Jamie Holroyd Guitar

Jamie Holroyd Guitar

How to Play Drop 2 Chords

How to Play Drop 2 Chords

Drop 2 chords are commonly used by jazz guitarists and are essential to learn when developing good comping skills. Knowing how to play the different types across the guitar neck is important, so in this lesson I will be explaining how to play drop 2 chords.

Terms like drop 2 and drop 3 are associated with horn voicings, but the formula works great on guitar too. Before we take a look at drop 2 chords, let’s just remind ourselves the notes from a C major 7th chord which are C, E, G, and B. The example below shows a closed position C major 7th chord voicing, built from the root upwards.

 

 

This type of chord is referred to as a close-position voicing because all the notes are as close together as they can be which is stacked in diatonic thirds to form a c major 7th chord.

Although close-position voicings work well on the piano, some of the inversions are stretchy and tough to grab quickly on the guitar which is why drop 2 and 3 chords are used more frequently.

To turn a close-position voicing into a drop 2 chord, take the second note from the top of the chord and drop it to the bottom.

 

 

This example shows how this technique applied, but notice the new fingering isn’t too practical, so I’ve used a drop 2 voicing on the top four strings.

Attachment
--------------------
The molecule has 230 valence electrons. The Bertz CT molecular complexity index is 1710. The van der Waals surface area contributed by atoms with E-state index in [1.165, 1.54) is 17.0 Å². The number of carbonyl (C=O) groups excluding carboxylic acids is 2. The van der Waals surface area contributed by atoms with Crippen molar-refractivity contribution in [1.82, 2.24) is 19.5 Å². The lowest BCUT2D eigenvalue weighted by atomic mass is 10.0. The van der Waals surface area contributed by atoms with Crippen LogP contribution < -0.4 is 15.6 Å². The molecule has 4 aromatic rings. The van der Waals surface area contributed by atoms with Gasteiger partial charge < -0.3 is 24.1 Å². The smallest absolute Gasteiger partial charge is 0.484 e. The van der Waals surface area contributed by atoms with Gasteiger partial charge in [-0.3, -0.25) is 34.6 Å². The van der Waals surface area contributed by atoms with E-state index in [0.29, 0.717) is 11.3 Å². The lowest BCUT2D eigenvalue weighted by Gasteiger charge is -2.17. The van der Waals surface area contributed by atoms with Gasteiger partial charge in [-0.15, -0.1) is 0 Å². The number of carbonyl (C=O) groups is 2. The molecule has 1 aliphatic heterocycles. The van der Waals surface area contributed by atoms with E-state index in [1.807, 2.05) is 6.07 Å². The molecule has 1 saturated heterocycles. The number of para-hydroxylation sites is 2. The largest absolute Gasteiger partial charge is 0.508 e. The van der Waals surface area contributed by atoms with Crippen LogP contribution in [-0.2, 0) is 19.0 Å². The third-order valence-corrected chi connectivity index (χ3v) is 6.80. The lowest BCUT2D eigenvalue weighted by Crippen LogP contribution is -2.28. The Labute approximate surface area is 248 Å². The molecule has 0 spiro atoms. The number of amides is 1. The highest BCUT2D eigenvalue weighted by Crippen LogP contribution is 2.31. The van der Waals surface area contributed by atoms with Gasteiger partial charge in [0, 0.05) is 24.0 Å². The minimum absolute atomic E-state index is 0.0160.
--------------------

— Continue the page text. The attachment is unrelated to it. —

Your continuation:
There are four inversions for each drop 2 chord:

 

7, 3, 5, R

R, 5, 7, 3

3, 7, R, 5

5, R, 3, 7

 

A useful way to visualise drop 2 chords across the fretboard is seeing that the top note of the chord is an arpeggio note of the chord in context.

For each drop 2 inversion, there are two fingerings, one on strings 1234 and one on strings 2345. This means that there are four drop 2 inversions that can be played on two adjacent string sets resulting in 8 chords all together.

For notated and tabbed images of drop 2 chords across the different string sets, visit my resource section.

 

How to Practice Drop 2 Chords

 

  • Play through a tune while keeping your hand in one area of the neck so that you are forced to use all the different inversions instead of jumping and down the neck.
  • Play one type of chord such as a C major 7 in all 12 keys but instead of jumping across move the root up a fret or semi-tone each time and form your chord from that. You practice this exercise ascending and descending, so instead of going up a position each time, go down a few frets.
  • Play each inversion across all string sets like in the examples above.

 

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Comments

matt

Thanks for this explanation.

I'm not the tightest capo in the guitar case, it's true, but I'm still not understanding the difference between a chord being a drop 2 or just being an inversion.

It seems a bit circular. You're saying a drop 2 voicing can be applied to any inversion. But surely in the world of guitars an inversion really means what the bass note is, as the other notes can be played in so many different ways. So why not just name the chord by its inversion?

Why invert an inversion? Or does a drop 2 chord require me to imagine an inversion as it could be played on a piano in close-voicing and then drop the second highest voice to the bass?

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